Newcastle tours and excursions

Newcastle tours

Boat tours

Visitors can enjoy sightseeing and/or party cruises along the River Tyne with River Escapes. Take in key landmarks such as the Gateshead Millennium Bridge, Tyne Bridge, the Sage Gateshead and the Baltic Centre for Contemporary Art.

Telephone: (01670) 785 666.
Bus tours

The City Sightseeing Tour Bus begins at Central Station and takes passengers on an open-top tour of the city. The tour includes commentary and passengers are able to hop on and off at a number of points along the route.

Telephone: (0191) 228 8900.
Tunnel tours

The Victoria Tunnel is an old waggon-way which runs under the city from the Town Moor down to the River Tyne. Visitors can descend beneath Newcastle's streets to experience the sounds of a wartime air raid and discover the Tunnel's role as a colliery waggon-way. There are five regular tunnel tours each week on Thursdays at 6.30pm, Fridays and Saturdays at 10am and 1pm.

Walking tours

Newcastle Association of City Guides offer 90-minute walking tours of the city at 1100 daily (except Sunday) during July and August, and on Wednesday and Saturday during June and September. There is also a programme of special walks on Sunday afternoons at 1430 and Wednesday evenings between April and October.

Excursions from Newcastle

Alnwick Castle

Further afield, 53km (33 miles) north of Newcastle is Alnwick Castle, an impressive border fortress that was built in the 11th century and made famous recently as a filming location for Hogwarts School in the Harry Potter films. It also boasts a wonderful garden with Britain’s largest tree house, opulent state rooms and a magnificent art collection.

Telephone: (01665) 510 777 or 511 100.
Beamish

The brilliantly re-created working museum-village of Beamish, staffed by costumed actors, shows how the people of the north of England lived and worked in the early 1800s and 1900s. Standing in 300 acres of beautiful countryside, visitors can check out Pockerley Old Hall, The Town, Rowley Station, The Fairground, Home Farm and The Pit Village. It is just 12km (8 miles) southwest, easily reached by bus from the city centre.

Telephone: (0191) 370 4000.
Durham

A mere 10-minute train journey south of Newcastle is the historic city of Durham, famed for its magnificent 12th-century cathedral and castle. Seated high on a peninsula overlooking the River Wear, Durham's castle and cathedral have been the first sight to greet visitors to this historic city for hundreds of years and were jointly designated a UNESCO World Heritage site in 1986. Construction on the castle began in 1072, just after the Norman Conquest, under the orders of William the Conqueror. From the 11th century onwards it was used as the seat of power of the Prince Bishops appointed by the British Crown to rule the Palatinate of Durham, the remote area of northern England vulnerable to attack from the Scots. In 1837, the last Prince Bishop, Bishop Van Mildert, helped found the University of Durham and donated the castle as its first home. It still houses students of University College, the oldest of the 14 university colleges, who live in the keep and dine in the wood-panelled Great Hall, containing portraits of the Prince Bishops. Across the lawned area, known as Palace Green, stands the Cathedral Church of Christ and Blessed Mary the Virgin, the best example of Norman-style architecture in England.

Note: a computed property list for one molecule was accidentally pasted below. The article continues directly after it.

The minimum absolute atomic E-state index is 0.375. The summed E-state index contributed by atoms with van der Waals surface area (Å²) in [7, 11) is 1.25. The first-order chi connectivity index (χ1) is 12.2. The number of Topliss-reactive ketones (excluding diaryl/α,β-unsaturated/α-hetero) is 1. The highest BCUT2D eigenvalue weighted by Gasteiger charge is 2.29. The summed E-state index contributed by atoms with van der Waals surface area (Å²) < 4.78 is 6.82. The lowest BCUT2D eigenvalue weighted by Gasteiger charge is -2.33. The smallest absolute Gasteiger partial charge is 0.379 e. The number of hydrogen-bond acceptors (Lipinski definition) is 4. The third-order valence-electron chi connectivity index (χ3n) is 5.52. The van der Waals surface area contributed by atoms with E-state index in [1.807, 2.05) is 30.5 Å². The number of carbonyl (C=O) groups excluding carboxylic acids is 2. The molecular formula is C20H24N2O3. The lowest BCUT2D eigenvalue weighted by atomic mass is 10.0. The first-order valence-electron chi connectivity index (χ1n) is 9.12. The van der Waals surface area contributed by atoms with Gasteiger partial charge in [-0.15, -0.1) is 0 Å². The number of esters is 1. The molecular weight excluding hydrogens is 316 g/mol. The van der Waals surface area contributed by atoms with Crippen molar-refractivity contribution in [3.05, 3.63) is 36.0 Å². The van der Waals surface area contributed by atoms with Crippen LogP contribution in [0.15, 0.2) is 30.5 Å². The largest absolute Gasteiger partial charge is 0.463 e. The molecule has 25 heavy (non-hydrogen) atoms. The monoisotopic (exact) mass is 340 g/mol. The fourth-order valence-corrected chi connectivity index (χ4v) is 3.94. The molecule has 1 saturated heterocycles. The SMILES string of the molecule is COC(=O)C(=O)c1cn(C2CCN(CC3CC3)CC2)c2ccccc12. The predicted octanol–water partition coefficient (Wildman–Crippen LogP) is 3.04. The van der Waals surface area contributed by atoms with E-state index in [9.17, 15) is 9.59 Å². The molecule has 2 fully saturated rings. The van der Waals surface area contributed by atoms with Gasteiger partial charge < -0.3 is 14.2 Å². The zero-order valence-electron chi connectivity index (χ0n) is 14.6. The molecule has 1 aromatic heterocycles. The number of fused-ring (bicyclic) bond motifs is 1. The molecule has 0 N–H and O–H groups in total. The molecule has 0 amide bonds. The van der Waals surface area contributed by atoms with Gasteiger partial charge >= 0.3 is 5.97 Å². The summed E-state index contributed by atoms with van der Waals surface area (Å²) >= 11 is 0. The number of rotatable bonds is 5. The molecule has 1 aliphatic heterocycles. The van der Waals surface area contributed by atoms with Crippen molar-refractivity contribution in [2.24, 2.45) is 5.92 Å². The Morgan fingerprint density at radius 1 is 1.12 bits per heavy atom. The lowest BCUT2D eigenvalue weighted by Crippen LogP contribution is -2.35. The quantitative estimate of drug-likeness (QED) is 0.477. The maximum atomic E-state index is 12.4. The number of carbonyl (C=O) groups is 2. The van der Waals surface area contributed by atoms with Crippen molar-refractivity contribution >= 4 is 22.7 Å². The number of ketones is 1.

Telephone: (0191) 384 3720.
Hadrian's Wall

Sections of Britain’s greatest Roman monument can easily be visited on a half-day or full-day trip from Newcastle. Stretching for 241km (150 miles) from South Shields on the east coast to Cumbria on the west coast via rugged moorland and unspoilt countryside, the wall is a mecca for history buffs, walkers and cyclists and is today a UNESCO World Heritage site. Constructed on the orders of the Emperor Hadrian in AD122, Hadrian's Wall was built to mark the northern boundary of the Roman Empire in the British Isles and to keep out the barbarians to the north. After the Empire receded in the fifth century AD, the wall was left to decay, and many of its stones were used in the construction of nearby buildings.

Vast sections of the wall still remain and there are many different sites to be visited along the wall. Housesteads Roman Fort and Museum is an excavated fort located amidst spectacular scenery, and contains the only visible example of a Roman hospital in Britain. Vindolanda Fort and Museum is an open-air museum containing authentic reconstructions of the wall, as well as a Roman temple, house and shop. The Roman Army Museum at Carvoran provides an insight into the life of a Roman soldier, through models, reconstructions and artefacts. Chesters Roman Fort and Museum is an extensively excavated cavalry fort with impressive Roman bathhouse remains.

Telephone: (01434) 609 700.
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